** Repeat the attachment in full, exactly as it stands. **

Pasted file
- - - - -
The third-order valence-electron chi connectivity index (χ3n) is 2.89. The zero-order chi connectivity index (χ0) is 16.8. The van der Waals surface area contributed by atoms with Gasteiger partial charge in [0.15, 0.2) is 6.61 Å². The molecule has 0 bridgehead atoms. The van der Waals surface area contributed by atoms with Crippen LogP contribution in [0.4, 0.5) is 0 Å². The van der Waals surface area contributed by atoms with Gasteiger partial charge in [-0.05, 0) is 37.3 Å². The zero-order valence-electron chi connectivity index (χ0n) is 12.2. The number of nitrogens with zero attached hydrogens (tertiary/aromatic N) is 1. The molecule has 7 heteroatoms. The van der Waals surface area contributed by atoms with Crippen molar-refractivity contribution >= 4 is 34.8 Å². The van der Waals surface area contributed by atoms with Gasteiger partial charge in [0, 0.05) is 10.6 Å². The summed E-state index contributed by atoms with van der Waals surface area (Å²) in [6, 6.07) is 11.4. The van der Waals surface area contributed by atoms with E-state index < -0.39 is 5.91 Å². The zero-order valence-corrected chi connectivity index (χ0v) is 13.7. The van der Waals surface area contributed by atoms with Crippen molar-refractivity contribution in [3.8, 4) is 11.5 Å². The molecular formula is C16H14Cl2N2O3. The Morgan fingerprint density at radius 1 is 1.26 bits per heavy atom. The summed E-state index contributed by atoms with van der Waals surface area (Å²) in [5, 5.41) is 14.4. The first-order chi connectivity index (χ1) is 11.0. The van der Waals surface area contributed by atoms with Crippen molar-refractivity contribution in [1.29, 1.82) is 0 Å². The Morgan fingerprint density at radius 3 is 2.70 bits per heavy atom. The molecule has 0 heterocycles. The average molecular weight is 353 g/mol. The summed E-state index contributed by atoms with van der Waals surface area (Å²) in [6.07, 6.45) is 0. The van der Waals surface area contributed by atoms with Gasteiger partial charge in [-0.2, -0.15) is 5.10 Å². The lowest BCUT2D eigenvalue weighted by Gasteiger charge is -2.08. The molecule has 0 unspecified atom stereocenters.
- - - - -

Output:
The third-order valence-electron chi connectivity index (χ3n) is 2.89. The zero-order chi connectivity index (χ0) is 16.8. The van der Waals surface area contributed by atoms with Gasteiger partial charge in [0.15, 0.2) is 6.61 Å². The molecule has 0 bridgehead atoms. The van der Waals surface area contributed by atoms with Crippen LogP contribution in [0.4, 0.5) is 0 Å². The van der Waals surface area contributed by atoms with Gasteiger partial charge in [-0.05, 0) is 37.3 Å². The zero-order valence-electron chi connectivity index (χ0n) is 12.2. The number of nitrogens with zero attached hydrogens (tertiary/aromatic N) is 1. The molecule has 7 heteroatoms. The van der Waals surface area contributed by atoms with Crippen molar-refractivity contribution >= 4 is 34.8 Å². The van der Waals surface area contributed by atoms with Gasteiger partial charge in [0, 0.05) is 10.6 Å². The summed E-state index contributed by atoms with van der Waals surface area (Å²) in [6, 6.07) is 11.4. The van der Waals surface area contributed by atoms with E-state index < -0.39 is 5.91 Å². The zero-order valence-corrected chi connectivity index (χ0v) is 13.7. The van der Waals surface area contributed by atoms with Crippen molar-refractivity contribution in [3.8, 4) is 11.5 Å². The molecular formula is C16H14Cl2N2O3. The Morgan fingerprint density at radius 1 is 1.26 bits per heavy atom. The summed E-state index contributed by atoms with van der Waals surface area (Å²) in [5, 5.41) is 14.4. The first-order chi connectivity index (χ1) is 11.0. The van der Waals surface area contributed by atoms with Crippen molar-refractivity contribution in [1.29, 1.82) is 0 Å². The Morgan fingerprint density at radius 3 is 2.70 bits per heavy atom. The molecule has 0 heterocycles. The average molecular weight is 353 g/mol. The summed E-state index contributed by atoms with van der Waals surface area (Å²) in [6.07, 6.45) is 0. The van der Waals surface area contributed by atoms with Gasteiger partial charge in [-0.2, -0.15) is 5.10 Å². The lowest BCUT2D eigenvalue weighted by Gasteiger charge is -2.08. The molecule has 0 unspecified atom stereocenters.